Not speaking same language: iLIVE
The language of instruction in schools has recently been a topic of debate.
It is deemed that many pupils find it difficult to perform well due to linguistic limitations.
Kofi K Saah, from the University of Ghana, wrote: "It has often been stated that the language one chooses to speak and one's language proficiency are standards against which one's intelligence, literacy and cultural pride and heritage are measured."
Some people refer to the sustained colonisation of our indigenous languages.
The prospect of successful implementation of mother tongue education has numerous challenges .
I was born in Ga-Modjadji in the Bolobedu district.
I grew up speaking Khelobedu, one of the nine dialects for Sesotho sa Leboa (Northern Sotho). Khelobedu is my mother tongue, but it is not an official language.
When I started primary school, I was compelled to learn a standardised language called Sesotho sa Leboa as my "mother tongue", which did not include a single word from my dialect.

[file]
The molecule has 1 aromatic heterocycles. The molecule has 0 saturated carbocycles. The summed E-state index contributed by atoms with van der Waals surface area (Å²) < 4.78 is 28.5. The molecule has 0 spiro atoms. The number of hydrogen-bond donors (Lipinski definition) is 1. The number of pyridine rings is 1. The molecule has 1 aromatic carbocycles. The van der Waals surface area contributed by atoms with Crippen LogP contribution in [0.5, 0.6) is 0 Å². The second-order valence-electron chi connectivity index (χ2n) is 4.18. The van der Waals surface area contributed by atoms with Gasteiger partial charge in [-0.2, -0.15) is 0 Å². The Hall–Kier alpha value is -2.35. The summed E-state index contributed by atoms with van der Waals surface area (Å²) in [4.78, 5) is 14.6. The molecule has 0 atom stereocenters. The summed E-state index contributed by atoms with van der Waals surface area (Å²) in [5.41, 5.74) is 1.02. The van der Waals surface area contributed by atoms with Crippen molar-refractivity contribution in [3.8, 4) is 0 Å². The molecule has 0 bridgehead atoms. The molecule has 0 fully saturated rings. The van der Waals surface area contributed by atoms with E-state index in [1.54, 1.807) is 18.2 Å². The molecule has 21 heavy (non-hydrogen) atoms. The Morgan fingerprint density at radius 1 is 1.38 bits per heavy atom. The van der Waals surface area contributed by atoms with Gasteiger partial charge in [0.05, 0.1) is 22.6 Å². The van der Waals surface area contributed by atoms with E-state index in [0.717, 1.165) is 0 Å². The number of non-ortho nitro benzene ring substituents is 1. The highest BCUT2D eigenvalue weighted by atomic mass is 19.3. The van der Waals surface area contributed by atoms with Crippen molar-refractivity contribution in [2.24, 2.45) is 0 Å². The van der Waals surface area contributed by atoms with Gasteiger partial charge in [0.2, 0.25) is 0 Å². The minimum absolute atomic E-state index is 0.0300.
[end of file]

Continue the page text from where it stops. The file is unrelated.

To be candid, that was quite an imposition for someone who had already spoken Khelobedu for six years.
I had to study Sesotho sa Leboa until I completed Grade 12. I could not achieve excellent grades, even though Sesotho sa Leboa was reasoned to be my language.
My classmates could not get top accolades either.
If mother tongue education is endorsed, children who grew up speaking different dialects will be disadvantaged.
Our indigenous languages are essential and worthy of being preserved as they form an integral part of our culture, identity and history.
However, due to economic factors, countries on the periphery find themselves having to succumb to using English. Think of how many politicians have sent their children to public schools.
It is a misconception to preserve indigenous languages at the expense of reality. However, to prevent the death of these languages we need to inculcate them in our families.
The media plays an important role in spreading language influences and setting agendas across the globe.
SABC broadcasts soap operas such as The Bold and The Beautiful and Days of Our Lives, which are produced in the US.
You can call it media and cultural imperialism if you like.
We can either deny the pressure that is being exerted on our education system by globalisation, or acknowledge that mother tongue education in a globalising world is a setback for our children.